Innovative mobile games, especially those that take place at the local level and focus on issues like art or civics, are often relatively low profile. Thus, it’s hard to determine their impact on communities and the larger engagement field.
A new report seeks to address that problem by profiling nearly 40 games and revealing key opportunities and constraints that will be useful to both practitioners and academics. It outlines the emerging field of mobile and pervasive games across three dimensions: civic learning, performance/art and social change.
“The Civic Tripod for Mobile and Games: Activism, Art and Learning,” argues that these three domains are currently fragmented, which makes the learnings hard to share. Its authors believe that this fragmentation of isolated examples undermines the ability to think big, design holistically and evaluate more broadly.
The authors hope that by curating a set of important mobile projects and connecting them across issue areas, they’ll be able to weave them together across their distinct fields of practice. The different domains of civic learning, performance/art and social change “can and should speak jointly,” the report said.
One of the games featured is a real-world game funded by Knight Foundation, which brought individuals together to address local challenges in Macon, Ga. The game, Macon Money, featured an alternative form of local currency to connect residents to each other and to attract and expose people to local business in the community. According the report, Macon Money “hints at an important future model for mobile.”
Knight recently released its own in-depth evaluation which examined the impact of Macon Money and another foundation-funded game designed to teach hurricane preparedness called Battlestorm. As part of the report, the foundation created an interactive data visualization, synthesizing the Macon Money findings. Mayur Patel, Knight’s vice president/strategy and assessment, also blogged about the lessons learned from funding social impact games.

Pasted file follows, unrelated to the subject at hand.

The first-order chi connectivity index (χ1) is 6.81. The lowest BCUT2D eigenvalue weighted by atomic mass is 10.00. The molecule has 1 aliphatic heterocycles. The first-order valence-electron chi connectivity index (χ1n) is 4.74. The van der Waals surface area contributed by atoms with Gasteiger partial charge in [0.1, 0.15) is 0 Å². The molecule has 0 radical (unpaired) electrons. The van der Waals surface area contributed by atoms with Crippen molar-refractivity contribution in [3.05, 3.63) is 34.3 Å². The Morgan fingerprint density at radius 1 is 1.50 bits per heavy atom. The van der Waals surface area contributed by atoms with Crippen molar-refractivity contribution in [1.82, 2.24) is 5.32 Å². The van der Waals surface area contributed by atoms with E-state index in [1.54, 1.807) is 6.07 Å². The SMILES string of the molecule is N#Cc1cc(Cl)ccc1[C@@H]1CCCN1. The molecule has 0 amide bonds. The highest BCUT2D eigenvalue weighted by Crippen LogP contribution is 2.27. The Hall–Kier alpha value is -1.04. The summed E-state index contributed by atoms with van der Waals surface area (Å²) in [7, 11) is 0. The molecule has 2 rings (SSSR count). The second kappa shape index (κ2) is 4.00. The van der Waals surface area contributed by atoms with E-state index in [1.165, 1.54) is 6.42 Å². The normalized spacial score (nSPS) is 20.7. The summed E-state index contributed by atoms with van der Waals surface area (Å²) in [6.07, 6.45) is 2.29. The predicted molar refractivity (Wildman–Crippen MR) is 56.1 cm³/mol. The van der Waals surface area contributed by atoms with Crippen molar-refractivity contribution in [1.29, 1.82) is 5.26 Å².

The goal of the report is to start a conversation that looks across cases and ties theories together across multiple disciplines. Its curators and authors - Susana Ruiz, Benjamin Stokes and Jeff Watson - are interested in finding out what information and content others would add to this report, including potential next steps for research and whether the format is useful in reaching practitioners and academics. They’re also hoping to connect this report to several existing practitioner communities. As a starting point, they identify two groups that are likely to discuss these issues: Games For Change and the Mobile Active Discussion List.
The site’s structure is part of its contribution to the field. It features a curated database of gaming projects, interviews with high-profile game designers and several cross-linking essays. One of the other projects featured is the Knight-supported Community PlanIt, which uses games to engage communities in local planning efforts.
The report is published by MIT Press/International Journal of Learning and Media and was initially funded by Intel.